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The impact of mental training overlap on the development of some closed and open skills in five-aside football for middle school students

Ibero-American Journal of Exercise and Sports Psychology

Research - (2022) Volume 17, Issue 4

The impact of mental training overlap on the development of some closed and open skills in five-aside football for middle school students

Ayad Ali Hussein1*, Haidar Abedalameer Habeeb2 and Reem Salam Ibrahim3
*Correspondence: Ayad Ali Hussein, College of Administration and Economics, University of Baghdad, Iraq 2Al- karekh the third, Baghdad, Iraq, Email:
1College of Administration and Economics, University of Baghdad, Iraq 2Al- karekh the third, Baghdad, Iraq
2Al- karekh the third, Baghdad, Iraq
3College of Engineering, Al-Nahrain University, Baghdad, Iraq

Abstract

The goal of this study is to see how mental training overlap affects the development of closed and open skills in middle school five-a-side football. Identifying each group's advantage in developing closed and open skills in five-a-side football. The study community consisted of 72 of seventh grade students in the intermediate level, and the research sample consisted of twenty students divided into two groups: control and experimental which represents (27%) of the research community sample. The pre and post tests were carried out, and the results were analyzed using appropriate statistical methods. The exercises used had an effect on the development of the skills under study and for the two groups, and the overlap of mental training exercises contributes to the development of some closed skills. The authors recommend using these exercises in training curricula and using mental training as an aid to developing and teaching closed skills with a fixed middle in five-a-side football.

Keywords

Mental training. Closed. Open skills. Five-a-side football.

Introduction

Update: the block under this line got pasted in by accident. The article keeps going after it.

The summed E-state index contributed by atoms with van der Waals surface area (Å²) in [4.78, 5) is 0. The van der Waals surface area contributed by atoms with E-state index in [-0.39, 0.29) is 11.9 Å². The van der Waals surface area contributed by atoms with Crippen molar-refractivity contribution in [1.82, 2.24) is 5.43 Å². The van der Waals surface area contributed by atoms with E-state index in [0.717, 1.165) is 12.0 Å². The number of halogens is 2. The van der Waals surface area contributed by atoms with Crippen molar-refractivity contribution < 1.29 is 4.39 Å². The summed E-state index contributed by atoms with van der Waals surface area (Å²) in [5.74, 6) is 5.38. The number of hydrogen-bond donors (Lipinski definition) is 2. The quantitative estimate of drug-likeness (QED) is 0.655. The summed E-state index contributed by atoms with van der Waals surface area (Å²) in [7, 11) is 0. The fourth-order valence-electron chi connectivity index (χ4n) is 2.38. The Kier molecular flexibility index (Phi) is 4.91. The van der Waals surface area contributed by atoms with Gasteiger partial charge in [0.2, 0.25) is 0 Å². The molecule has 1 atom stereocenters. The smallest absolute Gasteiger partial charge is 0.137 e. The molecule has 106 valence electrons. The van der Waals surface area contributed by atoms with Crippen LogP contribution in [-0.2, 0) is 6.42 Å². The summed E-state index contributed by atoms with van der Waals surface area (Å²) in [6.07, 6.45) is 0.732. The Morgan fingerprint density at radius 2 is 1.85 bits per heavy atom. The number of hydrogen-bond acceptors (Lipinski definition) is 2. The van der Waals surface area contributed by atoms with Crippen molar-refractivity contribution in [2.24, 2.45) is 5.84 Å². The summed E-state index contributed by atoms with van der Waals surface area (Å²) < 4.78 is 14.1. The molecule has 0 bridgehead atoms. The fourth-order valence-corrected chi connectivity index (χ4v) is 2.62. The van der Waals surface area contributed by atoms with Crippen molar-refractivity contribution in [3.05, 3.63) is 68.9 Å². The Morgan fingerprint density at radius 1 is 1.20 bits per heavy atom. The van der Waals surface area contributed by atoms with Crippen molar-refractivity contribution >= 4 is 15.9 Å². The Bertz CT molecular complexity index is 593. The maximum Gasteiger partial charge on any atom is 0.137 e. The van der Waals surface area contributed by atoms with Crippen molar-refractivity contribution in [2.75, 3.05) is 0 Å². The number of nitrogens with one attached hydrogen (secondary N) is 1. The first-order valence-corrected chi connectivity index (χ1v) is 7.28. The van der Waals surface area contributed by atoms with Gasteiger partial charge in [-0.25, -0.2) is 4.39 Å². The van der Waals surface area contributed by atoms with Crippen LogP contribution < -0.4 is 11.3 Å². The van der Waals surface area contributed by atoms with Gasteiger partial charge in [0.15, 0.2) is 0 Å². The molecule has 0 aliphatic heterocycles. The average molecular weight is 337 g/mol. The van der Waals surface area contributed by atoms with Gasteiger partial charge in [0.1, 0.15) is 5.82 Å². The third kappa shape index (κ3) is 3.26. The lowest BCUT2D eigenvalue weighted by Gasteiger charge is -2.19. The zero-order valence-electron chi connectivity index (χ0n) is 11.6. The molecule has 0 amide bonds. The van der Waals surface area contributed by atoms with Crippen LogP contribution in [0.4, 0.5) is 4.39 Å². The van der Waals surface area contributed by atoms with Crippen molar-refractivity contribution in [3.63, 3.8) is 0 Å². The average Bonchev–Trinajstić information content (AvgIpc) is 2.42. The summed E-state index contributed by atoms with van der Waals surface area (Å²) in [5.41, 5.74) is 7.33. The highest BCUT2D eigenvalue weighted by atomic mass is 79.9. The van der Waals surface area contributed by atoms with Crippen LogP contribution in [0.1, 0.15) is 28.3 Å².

Any sports project that lacks a pre-planned goal will waste time and energy, negatively affecting the course of the sports educational process, and this is what must be available in the physical education lesson, which is one of the lessons that has a significant impact on the student throughout his school study. The student will learn some basic skills for different games in a scientific way during the class, which will most likely be presented to him for the first time, especially at the beginning of middle school, so the middle school student is expected to perform the skills well and as error-free as possible. In fact, five-a-side football is one of students' favorite games and includes multiple basic skills, so the student is obligated to perform these skills in the correct form; however, in all schools, we find some students attempting to reach a good performance of skills in football pentathlon, but without feasibility, and thus they will face criticism from their colleagues in cases of incorrect performance. Thus leads to their reluctance to play the game and evasion from joining the school teams, and this responsibility lies with the student and the physical education teacher alike, as it is necessary to find appropriate ways to develop these skills effectively. From this perspective, the significance of the research lies in discovering new and simple ways to develop some skills in the five-a-side football, as represented by the overlap of mental training within the basic curriculum of the physical education class, and in understanding the effect of mental training on some closed skills on the one hand and open skills on the other with the five-a-side football and within the conditions and surroundings of the physical education class.